With increasing numbers of organizations adopting BAS infrastructures, the number of potential targets rises, along with the time spent by attackers searching for as-yet unknown vulnerabilities. To make things worse, many of these buildings are connected to the internet where anyone with the correct username and password can access it. As of February 2019, there were 35,000 BAS systems connected to the public internet globally, and it’s highly likely that many of these are using default usernames and passwords.

Even if the majority of organizations implement adequate security, those that do not face severe consequences. Countless schools, hospitals, universities, and banks have all fallen prey to ransomware attacks in the past few years, and this is likely to mutate into large-scale siegeware attacks in coming months to many BAS equipped buildings that do not have effectively secured networks.

Preventing BAS hijacking

Any smart home or other BAS controlled building is a potential target for siegeware attacks. If you live in a smart-home, or are the building manager or security officer at an organization that utilizes BAS to control functions of the building, then it’s critical to provide that  the security systems are up to the task of controlling access to the BAS.

Many contractors will simply set up the automated control system on a web-based login interface. It makes it easier for them to make any changes later on or solve any issues that might appear. However, such remote access is vulnerable to unauthorized access.

If there is remote-access to your BAS it needs to be considered a critical IT system, see to it that you have the following, at the very minimum:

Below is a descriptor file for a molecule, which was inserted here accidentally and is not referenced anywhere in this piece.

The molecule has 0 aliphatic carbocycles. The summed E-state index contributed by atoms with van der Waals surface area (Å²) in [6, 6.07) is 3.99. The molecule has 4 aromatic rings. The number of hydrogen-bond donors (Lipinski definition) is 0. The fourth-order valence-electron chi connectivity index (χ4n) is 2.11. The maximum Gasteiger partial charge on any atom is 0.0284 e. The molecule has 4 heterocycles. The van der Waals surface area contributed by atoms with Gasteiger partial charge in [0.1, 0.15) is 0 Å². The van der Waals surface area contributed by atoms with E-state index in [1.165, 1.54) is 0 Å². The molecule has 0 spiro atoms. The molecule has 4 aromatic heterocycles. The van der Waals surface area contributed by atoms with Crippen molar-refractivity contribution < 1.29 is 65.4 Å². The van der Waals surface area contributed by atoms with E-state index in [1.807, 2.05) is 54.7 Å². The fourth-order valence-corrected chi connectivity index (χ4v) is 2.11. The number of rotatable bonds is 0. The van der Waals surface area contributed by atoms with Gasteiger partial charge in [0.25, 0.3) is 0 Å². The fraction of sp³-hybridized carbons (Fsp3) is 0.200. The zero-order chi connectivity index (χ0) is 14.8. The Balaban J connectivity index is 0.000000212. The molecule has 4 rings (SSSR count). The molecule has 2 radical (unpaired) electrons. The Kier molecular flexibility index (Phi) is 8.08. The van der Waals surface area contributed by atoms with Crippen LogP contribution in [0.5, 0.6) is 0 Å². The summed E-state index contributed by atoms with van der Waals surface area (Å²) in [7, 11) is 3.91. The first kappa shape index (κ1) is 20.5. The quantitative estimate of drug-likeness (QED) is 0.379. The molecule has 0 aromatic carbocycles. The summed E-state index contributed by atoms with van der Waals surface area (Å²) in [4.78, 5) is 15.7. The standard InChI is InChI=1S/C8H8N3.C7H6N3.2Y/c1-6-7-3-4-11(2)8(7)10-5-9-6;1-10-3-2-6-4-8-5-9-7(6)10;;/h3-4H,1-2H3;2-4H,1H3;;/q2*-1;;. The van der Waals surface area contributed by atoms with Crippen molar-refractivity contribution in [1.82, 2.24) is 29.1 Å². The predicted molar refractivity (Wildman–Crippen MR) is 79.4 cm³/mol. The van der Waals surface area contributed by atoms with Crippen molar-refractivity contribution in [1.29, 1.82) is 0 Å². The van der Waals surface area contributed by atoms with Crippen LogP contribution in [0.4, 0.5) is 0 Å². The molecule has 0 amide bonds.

• Up to date firmware
  • Firewall
  • Encrypted connection
  • Preferably VPN-only access from the building’s IP
  • Strong passwords
  • Multi-factor authentication
  • Lockout on failed password attempts
  • Notification of login attempts

If remote access to a BAS is vulnerable in even one of these areas, it’s susceptible to being hijacked. By implementing at least three authentication types - password, possession, IP - unauthorized access can be discouraged, but not necessarily stopped entirely for a determined attacker.

In the case of smart-homes and IoT devices, one has to make sure that all connected devices utilize security that prevents any unauthorized access. The security of the controlling BAS box, in this case, extends to each and every physical device controlled through the network.

The concept of a smart home, of top-tier technology that aspires to increase convenience and comfort, becomes one of the most powerful enablers of cyber-terrorism. Here’s hoping that those companies and individuals implementing BAS into buildings will be working closely with IT departments and security researchers to protect our buildings’ critical support systems.

Joe Robinson is a data privacy and cybersecurity writer for the AT&T Cybersecurity blog. Read more AT&T Cybersecurity blogs here.